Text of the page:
A private family ceremony will be held in the Episcopal Church in Upperville, Va., in the late spring.
John was born Sept. 18, 1925, in Washington, D.C. and grew up near Upperville, Va. In 1945 he was drafted into the Army Air Corps and was sent to Germany, where he served as a medic in the Allied army of occupation.
During his tour of duty he attended the Nuremberg trials, which kindled in him a lifelong passion to heal the afflicted and promote justice.
Upon returning home he furthered his education, graduating from Yale and George Washington University Medical School. He was a Post Doc Fellow at the Mayo Clinic where he was dubbed “The best pediatric diagnostician they had ever seen!” In addition he earned a certification in human genetics and completed seven years of therapy training.
Dr. Gall began his medical career as a researcher at the University of Virginia, followed by a three-year stint at the Geisinger Clinic in Danville, Pa. He next went into private practice in Miles City, Mont., but was soon invited to teach at the University of Michigan Medical School in Ann Arbor. There he also served as head of the Plymouth State Home, where he did research partially funded by the Kennedy family foundation, and named and described several syndromes of the developmentally disabled. In addition he established a long-running private pediatric practice of 38 years. During this period he developed a special appreciation for and an enduring interest in the importance of nonverbal communication between very young children and their parents. This led him to expand his practice to include support and education classes, in which he was aided by his late wife, Beth, and then by his wife Carol. Their observations and anecdotes are included in “Elegant Parenting,” written with wife, Beth; in “Dancing with Elves,” written by John, and with wife Carol he wrote “Hit by a Low-Flying Goose.”
John’s best known book is “System Antics,” later published under the title “The Systems Bible,” a humorous but insightful study of the problems and pitfalls that afflict every type of system that human beings create — whether mechanical, economic, corporate, aeronautical, legal, linguistic, religious, medical or electronic. It was first published in 1976 by the New York Times/Quadrangle Press and has been translated (officially or unofficially) into at least 14 languages.
He lectured widely throughout the United States and was interviewed by the Voice of America on nuclear proliferation issues after its publication. John and Carol were both invited to speak in London in 2012 to a group of CEO’s and other executives from around the world and John was introduced as “The Grandfather of Systems Theory.”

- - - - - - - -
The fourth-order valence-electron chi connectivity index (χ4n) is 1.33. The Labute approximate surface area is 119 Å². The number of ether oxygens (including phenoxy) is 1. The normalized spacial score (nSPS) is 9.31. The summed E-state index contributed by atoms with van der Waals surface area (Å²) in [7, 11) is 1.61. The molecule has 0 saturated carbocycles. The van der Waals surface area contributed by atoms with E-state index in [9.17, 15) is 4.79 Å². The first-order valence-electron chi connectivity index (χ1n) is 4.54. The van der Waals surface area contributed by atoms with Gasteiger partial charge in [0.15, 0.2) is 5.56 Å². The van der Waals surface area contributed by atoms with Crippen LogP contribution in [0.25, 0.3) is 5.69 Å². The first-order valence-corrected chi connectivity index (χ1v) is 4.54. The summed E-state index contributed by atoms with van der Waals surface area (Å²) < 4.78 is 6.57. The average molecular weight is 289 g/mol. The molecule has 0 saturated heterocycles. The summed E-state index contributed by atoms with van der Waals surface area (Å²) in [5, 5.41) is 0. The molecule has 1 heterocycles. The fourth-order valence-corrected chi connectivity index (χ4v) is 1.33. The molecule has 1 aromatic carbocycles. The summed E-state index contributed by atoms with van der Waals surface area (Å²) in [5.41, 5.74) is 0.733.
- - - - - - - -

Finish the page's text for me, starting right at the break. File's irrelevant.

He retired to Walker in 2001 in search of privacy and uninterrupted time, which he used to write seven other books, including a novel, “First Queen,” plus books and video books on parenting and the art of pediatric practice. He was very proud that the great Swiss psychiatrist, Alice Miller, who introduced the world to the subject of child sexual abuse, endorsed his work before she died. His work has also been endorsed by others too numerous to name, but including such luminaries as the head of the Dept. of Psychology at Cambridge, University, who forwarded his material to several British social service agencies.
In the late ‘90s John helped to write the national pediatric nurse practitioner exam in Washington, D.C several years running. More recently he was invited to Washington, D.C. by a government psychiatrist and consulted with him on the development of psychological profiles of moles (double agents). He also spoke at a symposium at Princeton University entitled “Children under the Shadow of War.” The group included scholars from around the world, and filmmakers who had photographed kidnapped children who had been conscripted into war and forced to commit atrocities. It was John’s job to deliver the final speech, summarizing and tying together all of the presentations. This was the only lecture open to the public. John gave a moving presentation that left not a dry eye in the audience.
In the final months of his life, John continued to think and write actively on a wide range of subjects. Most recently he completed a fourth edition of Systemantics and contributed, with other international scholars, to a book on Panarchy, due to be published in 2015.
John was preceded in death by his first wife, Beth; and the three step-grandsons, Michael Nelson, and Franklin and Alexander Sawvel.
He is survived by his wife, Carol; brothers Dr. Joseph Gall (Diane Dwyer) and Howard; sons Duane (Valerie) and David (Suzette); step-sons Steven (Sarah) and Terrell (Eleanor) Nelson; grandchildren Izzie, Nathan, Sebastian, and Simone; and step-grandchildren Anthony, Cody, Alaya, Nicole and Branden Nelson.
Obituary courtesy of The Pilot-Independent.